INTRODUCTION — Evaluation of pulmonary function is important in many clinical situations, both when the patient has a history or symptoms suggestive of lung disease and when risk factors for lung disease are present, such as occupational exposure to agents with known lung toxicity .
The European Respiratory Society and the American Thoracic Society have published guidelines for the measurement and interpretation of pulmonary function tests (PFTs) [2-10].
An overview of pulmonary function testing will be presented here, summarizing the types of PFTs and their indications. Specific aspects of pulmonary function testing are discussed elsewhere. (See "Office spirometry" and "Selecting reference values for pulmonary function tests" and "Diffusing capacity for carbon monoxide" and "Pulmonary function testing in asthma" and "Bronchoprovocation testing" and "Overview of pulmonary function testing in children".)
ADVICE RELATED TO COVID-19 PANDEMIC — Spirometry and other pulmonary function test (PFT) maneuvers can promote coughing and aerosol generation and could lead to spread of coronavirus disease 2019 (COVID-19; SARS-CoV-2) by infected patients. It is difficult to screen patients for active COVID-19 infection, particularly those with underlying respiratory symptoms, and infected but asymptomatic patients can shed the virus. Thus, we agree with expert recommendations that spirometry and other PFTs be limited to patients in whom results are essential to immediate management decisions . Use of nebulizers to administer bronchodilators or methacholine for testing should be avoided.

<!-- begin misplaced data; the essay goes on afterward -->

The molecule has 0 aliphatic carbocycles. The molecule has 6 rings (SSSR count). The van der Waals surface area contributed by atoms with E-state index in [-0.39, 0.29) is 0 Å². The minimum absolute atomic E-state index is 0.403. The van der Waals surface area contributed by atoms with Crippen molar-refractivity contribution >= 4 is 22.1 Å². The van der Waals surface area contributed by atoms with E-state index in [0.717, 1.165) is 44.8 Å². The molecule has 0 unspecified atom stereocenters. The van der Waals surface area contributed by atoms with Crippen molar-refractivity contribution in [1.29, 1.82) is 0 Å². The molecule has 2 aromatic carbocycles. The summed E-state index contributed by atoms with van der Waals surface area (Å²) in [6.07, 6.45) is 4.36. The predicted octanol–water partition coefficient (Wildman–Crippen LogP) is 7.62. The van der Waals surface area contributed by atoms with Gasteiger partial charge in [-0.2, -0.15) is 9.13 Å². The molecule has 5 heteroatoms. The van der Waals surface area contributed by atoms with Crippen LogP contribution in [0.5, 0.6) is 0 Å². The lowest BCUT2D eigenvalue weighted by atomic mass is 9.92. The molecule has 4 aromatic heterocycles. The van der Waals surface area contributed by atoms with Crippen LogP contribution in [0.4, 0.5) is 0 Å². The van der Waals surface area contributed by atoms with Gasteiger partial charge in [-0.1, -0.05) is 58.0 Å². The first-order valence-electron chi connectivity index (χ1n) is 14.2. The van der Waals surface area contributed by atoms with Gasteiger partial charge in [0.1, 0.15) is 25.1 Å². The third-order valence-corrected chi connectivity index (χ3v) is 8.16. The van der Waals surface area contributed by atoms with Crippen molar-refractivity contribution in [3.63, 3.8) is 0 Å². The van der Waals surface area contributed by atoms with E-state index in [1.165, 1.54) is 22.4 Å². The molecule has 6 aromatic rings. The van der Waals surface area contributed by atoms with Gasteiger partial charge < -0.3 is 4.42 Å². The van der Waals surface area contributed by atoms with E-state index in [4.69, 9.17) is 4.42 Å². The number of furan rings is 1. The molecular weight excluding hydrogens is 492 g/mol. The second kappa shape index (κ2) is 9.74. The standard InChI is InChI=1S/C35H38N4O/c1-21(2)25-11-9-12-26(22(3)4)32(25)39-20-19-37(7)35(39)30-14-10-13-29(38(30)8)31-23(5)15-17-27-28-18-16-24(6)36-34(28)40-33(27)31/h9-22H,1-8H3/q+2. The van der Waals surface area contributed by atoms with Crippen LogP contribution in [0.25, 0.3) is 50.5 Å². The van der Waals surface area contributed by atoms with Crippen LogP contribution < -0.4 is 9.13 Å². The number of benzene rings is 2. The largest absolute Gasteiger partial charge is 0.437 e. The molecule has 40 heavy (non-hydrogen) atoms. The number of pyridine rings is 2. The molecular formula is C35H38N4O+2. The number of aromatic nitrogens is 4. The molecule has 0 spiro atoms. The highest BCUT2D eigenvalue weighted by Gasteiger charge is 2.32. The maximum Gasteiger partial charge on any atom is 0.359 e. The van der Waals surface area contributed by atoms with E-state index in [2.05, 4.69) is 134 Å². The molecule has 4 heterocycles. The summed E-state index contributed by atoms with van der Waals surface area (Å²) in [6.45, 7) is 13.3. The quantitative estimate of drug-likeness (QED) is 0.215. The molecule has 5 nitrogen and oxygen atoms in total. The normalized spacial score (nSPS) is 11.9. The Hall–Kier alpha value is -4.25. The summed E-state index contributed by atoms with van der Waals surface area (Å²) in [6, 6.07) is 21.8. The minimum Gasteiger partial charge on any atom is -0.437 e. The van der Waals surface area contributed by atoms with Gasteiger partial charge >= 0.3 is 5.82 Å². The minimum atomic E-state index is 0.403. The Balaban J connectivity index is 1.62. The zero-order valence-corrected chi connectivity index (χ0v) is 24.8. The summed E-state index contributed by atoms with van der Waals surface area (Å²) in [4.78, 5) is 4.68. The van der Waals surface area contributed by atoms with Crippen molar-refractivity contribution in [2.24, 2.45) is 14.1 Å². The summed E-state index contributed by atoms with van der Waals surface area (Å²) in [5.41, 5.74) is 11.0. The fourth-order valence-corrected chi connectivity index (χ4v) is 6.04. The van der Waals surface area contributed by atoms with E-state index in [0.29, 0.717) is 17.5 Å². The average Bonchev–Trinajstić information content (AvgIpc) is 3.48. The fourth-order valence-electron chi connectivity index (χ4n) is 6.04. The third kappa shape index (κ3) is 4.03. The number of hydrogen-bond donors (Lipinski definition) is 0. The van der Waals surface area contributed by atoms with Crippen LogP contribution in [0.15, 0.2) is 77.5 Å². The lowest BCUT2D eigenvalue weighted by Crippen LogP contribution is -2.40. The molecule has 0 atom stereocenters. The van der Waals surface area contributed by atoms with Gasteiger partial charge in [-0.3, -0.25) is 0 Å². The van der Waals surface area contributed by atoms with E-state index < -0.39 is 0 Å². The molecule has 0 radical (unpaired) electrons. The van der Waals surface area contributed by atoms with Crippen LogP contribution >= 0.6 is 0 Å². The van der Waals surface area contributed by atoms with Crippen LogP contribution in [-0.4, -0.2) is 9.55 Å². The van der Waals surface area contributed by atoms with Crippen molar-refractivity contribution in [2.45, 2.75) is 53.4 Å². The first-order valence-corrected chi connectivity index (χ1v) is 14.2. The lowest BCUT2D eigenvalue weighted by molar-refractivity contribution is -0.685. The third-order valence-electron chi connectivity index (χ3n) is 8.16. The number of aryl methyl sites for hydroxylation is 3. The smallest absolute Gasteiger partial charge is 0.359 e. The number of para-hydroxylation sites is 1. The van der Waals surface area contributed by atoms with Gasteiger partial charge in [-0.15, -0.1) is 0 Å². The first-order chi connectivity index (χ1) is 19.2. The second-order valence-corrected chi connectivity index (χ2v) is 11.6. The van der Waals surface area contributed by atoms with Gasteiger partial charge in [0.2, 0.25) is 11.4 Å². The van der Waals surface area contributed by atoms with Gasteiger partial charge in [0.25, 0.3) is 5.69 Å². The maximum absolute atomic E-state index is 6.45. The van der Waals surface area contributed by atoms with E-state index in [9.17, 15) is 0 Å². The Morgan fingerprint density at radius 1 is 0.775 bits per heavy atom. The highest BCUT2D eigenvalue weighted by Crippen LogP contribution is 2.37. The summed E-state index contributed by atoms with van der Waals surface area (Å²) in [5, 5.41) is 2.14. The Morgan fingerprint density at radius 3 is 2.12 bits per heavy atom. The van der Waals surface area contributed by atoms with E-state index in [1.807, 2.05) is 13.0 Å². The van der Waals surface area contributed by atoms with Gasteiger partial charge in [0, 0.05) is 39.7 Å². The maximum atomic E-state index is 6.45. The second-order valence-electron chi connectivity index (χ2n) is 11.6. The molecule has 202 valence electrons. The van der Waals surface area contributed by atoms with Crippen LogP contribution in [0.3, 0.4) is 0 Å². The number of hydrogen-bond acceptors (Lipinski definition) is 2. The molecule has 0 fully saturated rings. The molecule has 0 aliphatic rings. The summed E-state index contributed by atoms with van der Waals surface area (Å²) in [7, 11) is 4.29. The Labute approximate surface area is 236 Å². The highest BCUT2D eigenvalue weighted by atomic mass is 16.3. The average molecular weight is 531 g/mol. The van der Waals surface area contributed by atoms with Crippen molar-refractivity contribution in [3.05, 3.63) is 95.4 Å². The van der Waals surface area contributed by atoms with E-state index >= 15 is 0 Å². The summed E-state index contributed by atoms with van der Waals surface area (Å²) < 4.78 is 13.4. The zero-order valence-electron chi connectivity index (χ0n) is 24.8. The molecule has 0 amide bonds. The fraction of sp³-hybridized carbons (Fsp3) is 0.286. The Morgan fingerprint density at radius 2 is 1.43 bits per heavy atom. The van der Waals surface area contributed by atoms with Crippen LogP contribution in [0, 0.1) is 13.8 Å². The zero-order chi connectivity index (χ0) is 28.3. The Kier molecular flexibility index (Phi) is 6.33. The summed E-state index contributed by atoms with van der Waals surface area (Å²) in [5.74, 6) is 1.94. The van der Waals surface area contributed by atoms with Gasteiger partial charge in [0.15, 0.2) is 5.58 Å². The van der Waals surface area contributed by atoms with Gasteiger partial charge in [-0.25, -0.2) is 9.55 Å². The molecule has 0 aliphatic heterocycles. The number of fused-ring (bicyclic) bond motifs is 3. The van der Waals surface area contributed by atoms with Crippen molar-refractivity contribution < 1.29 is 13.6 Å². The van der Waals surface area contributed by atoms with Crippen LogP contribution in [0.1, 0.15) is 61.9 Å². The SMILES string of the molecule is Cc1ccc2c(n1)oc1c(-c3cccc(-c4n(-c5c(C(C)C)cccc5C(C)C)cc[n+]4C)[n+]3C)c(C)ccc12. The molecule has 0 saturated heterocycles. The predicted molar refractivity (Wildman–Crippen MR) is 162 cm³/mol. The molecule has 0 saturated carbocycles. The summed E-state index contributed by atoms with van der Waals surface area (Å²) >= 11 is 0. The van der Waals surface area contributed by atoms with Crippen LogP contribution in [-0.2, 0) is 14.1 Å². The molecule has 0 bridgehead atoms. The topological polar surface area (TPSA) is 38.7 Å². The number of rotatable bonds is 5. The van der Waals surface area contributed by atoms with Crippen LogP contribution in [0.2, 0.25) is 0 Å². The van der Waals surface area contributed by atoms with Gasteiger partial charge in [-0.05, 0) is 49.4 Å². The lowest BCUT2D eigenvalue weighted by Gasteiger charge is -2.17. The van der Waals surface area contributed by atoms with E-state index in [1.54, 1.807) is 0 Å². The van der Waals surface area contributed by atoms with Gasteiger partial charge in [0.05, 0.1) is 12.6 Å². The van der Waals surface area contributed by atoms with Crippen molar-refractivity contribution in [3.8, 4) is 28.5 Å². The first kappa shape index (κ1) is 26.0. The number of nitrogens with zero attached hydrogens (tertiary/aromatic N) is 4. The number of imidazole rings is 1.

Measures to prevent spread of COVID-19 should include hand hygiene and personal protective equipment (PPE; gloves, gown, face mask and shield) for staff and anyone else in the testing space (eg, interpreters). N95 masks or powered air purifying respirators (PAPR) are preferred over surgical masks. Patients should be brought to a testing room using an approach that avoids queuing or grouping individuals in a waiting area.
PFT equipment should be fitted with single-use mouthpieces and disposable in-line bacterial and viral filters [12-14]. Enhanced cleaning of the testing area should be performed between patients. Performance of PFTs can generate aerosol particles, potentially carrying infectious virus, even when a filter is used . Thus, it is preferred that negative pressure rooms with at least six air exchanges per hour be used. Recognizing that the time needed for optimal clearance of aerosol particles varies among laboratories, closure between patients is recommended for 20 minutes to 3 hours (depending on ventilation of the particular space) to enable clearance of respiratory aerosols [12-14]. A consensus statement has been published for reference .
PULMONARY FUNCTION TESTS — The major types of pulmonary function tests (PFTs) are spirometry, spirometry before and after a bronchodilator, lung volumes, and quantitation of diffusing capacity for carbon monoxide. Additional PFTs, such as measurement of maximal respiratory pressures, flow-volume loops, submaximal exercise testing, and bronchoprovocation challenge, are useful in specific clinical circumstances (table 1).